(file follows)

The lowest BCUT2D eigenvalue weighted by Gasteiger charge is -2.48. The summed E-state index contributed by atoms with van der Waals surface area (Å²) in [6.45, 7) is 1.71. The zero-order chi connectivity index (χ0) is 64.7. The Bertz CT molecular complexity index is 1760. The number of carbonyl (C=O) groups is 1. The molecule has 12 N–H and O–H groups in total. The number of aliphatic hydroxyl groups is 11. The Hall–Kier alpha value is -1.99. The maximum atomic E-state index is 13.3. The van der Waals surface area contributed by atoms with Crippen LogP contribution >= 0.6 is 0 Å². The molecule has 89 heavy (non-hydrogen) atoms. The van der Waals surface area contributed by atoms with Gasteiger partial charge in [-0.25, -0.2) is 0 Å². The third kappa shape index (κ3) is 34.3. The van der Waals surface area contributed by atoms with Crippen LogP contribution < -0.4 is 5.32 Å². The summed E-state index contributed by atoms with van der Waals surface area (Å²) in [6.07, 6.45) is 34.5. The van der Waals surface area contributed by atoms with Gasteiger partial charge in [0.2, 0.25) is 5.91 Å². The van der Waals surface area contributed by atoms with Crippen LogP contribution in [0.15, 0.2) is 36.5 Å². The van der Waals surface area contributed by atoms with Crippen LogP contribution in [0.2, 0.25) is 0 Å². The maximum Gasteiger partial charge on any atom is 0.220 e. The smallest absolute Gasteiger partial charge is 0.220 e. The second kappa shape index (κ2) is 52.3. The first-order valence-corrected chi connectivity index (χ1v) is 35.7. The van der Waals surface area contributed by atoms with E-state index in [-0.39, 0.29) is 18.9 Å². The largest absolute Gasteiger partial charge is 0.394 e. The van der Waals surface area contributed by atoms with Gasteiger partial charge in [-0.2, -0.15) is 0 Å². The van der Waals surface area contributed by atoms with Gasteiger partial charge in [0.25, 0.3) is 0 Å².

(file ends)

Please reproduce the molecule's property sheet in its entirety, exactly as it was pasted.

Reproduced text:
The lowest BCUT2D eigenvalue weighted by Gasteiger charge is -2.48. The summed E-state index contributed by atoms with van der Waals surface area (Å²) in [6.45, 7) is 1.71. The zero-order chi connectivity index (χ0) is 64.7. The Bertz CT molecular complexity index is 1760. The number of carbonyl (C=O) groups is 1. The molecule has 12 N–H and O–H groups in total. The number of aliphatic hydroxyl groups is 11. The Hall–Kier alpha value is -1.99. The maximum atomic E-state index is 13.3. The van der Waals surface area contributed by atoms with Crippen LogP contribution >= 0.6 is 0 Å². The molecule has 89 heavy (non-hydrogen) atoms. The van der Waals surface area contributed by atoms with Gasteiger partial charge in [-0.25, -0.2) is 0 Å². The third kappa shape index (κ3) is 34.3. The van der Waals surface area contributed by atoms with Crippen LogP contribution < -0.4 is 5.32 Å². The summed E-state index contributed by atoms with van der Waals surface area (Å²) in [6.07, 6.45) is 34.5. The van der Waals surface area contributed by atoms with Gasteiger partial charge in [0.2, 0.25) is 5.91 Å². The van der Waals surface area contributed by atoms with Crippen LogP contribution in [0.15, 0.2) is 36.5 Å². The van der Waals surface area contributed by atoms with Crippen LogP contribution in [0.2, 0.25) is 0 Å². The maximum Gasteiger partial charge on any atom is 0.220 e. The smallest absolute Gasteiger partial charge is 0.220 e. The second kappa shape index (κ2) is 52.3. The first-order valence-corrected chi connectivity index (χ1v) is 35.7. The van der Waals surface area contributed by atoms with E-state index in [-0.39, 0.29) is 18.9 Å². The largest absolute Gasteiger partial charge is 0.394 e. The van der Waals surface area contributed by atoms with Gasteiger partial charge in [-0.2, -0.15) is 0 Å². The van der Waals surface area contributed by atoms with Gasteiger partial charge in [0.25, 0.3) is 0 Å².